Preventing Website Image Theft – The Ongoing Battle
85% of the images shared on the internet are being used without permission or license from their original creators…
With the introduction of the internet, it has never been easier and faster to download and copy images for one’s own use and possibly even redistribution.
As a matter of fact, it often doesn’t even occur to people that they’re actually stealing someone’s work which is why the issue has become so apparent. And that’s also why, in this post, we’re going to take a look at ways you can protect, prevent and fight your image theft.
Taking Preventative Measures
Before you can look into how to deal with the apparent use of your image on someone else’s website or by someone else, it’s important to take a look at preventative measures.
Preventative measures will enable you to reduce, limit and in some cases even completely eliminate the possibility of image theft occurring on your website. We will specifically be taking a look at disabling the your website visitors’ ability to right-click to save images, watermarking and hotlink protection…
1. Disabling ‘Right Click’ on Images
One common method to prevent image theft is simply to disable your website visitors’ ability to right-click on images to prevent them from directly saving your images.
You might think that this is not particularly effective because people could easily take screenshots of your images. However, it is worth noting that screenshots aren’t full-resolution, and would, therefore, in some cases render the image unusable for the person trying to steal your image.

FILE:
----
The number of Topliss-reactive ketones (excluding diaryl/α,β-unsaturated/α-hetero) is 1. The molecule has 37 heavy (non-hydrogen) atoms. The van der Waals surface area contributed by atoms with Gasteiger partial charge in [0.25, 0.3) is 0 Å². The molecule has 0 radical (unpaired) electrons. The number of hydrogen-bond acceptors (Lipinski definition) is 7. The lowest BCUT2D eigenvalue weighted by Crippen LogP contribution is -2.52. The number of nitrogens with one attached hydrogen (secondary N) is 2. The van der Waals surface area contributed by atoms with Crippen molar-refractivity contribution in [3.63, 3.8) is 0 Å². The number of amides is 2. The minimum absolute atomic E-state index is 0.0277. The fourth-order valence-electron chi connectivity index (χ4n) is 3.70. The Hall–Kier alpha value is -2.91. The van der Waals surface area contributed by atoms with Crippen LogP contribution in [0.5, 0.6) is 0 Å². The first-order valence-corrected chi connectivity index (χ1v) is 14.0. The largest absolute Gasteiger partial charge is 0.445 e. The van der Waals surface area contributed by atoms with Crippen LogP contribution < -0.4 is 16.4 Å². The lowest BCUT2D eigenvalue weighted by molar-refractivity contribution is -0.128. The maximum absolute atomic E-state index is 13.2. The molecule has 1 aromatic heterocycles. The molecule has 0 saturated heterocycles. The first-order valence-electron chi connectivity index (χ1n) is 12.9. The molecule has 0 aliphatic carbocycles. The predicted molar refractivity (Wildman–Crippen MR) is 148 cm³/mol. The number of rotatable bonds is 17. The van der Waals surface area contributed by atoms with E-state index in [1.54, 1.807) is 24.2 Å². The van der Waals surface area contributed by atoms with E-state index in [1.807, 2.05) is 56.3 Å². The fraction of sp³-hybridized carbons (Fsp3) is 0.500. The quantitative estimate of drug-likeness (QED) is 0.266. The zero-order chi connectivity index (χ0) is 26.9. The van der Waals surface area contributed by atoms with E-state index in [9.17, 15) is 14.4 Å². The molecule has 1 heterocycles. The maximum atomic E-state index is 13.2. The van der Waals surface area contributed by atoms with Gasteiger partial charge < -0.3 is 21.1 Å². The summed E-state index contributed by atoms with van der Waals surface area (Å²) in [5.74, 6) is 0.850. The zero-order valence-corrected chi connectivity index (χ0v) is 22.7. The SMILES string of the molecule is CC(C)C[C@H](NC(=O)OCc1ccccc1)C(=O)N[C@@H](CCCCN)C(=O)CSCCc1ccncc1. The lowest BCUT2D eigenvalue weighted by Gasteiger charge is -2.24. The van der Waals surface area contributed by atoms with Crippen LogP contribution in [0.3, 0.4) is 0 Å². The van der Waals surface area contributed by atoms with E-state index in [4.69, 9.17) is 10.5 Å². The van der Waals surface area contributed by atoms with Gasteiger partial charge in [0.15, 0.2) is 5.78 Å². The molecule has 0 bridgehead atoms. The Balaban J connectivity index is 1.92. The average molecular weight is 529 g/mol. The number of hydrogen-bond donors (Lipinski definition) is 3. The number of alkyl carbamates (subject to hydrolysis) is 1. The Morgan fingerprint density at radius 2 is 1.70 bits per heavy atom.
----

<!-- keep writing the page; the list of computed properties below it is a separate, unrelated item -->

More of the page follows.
This is extremely easy to implement if you’re using WordPress as your content management system of choice (which we highly recommend). All you need to do is install the following plugin:
WP Content Copy Protection & No Right Click
This wp plugin protect the posts content from being copied by any other web site…
Problem: This really only deters beginners because anyone who knows how can still either screenshot your image or view the source code of the webpage to find the location of the image.
Once installed, hover over the Settings WordPress Admin Menu navigation item and click WP Content Copy Protection.
Image Watermark allows you to automatically watermark images uploaded to the WordPress Media Library and bulk watermark previously uploaded images.
Watermarking your images or graphic design work is another great way to prevent image theft from taking place. You might be surprised to hear that a large number of photographers avoid this as they aren’t really as effective as a lot of people would hope.
Photographers who want to use a watermark often don’t want it to be obvious or distracting from the image but this defeats the entire purpose of the watermark as it can often easily be cropped or edited out by someone who really loves your work.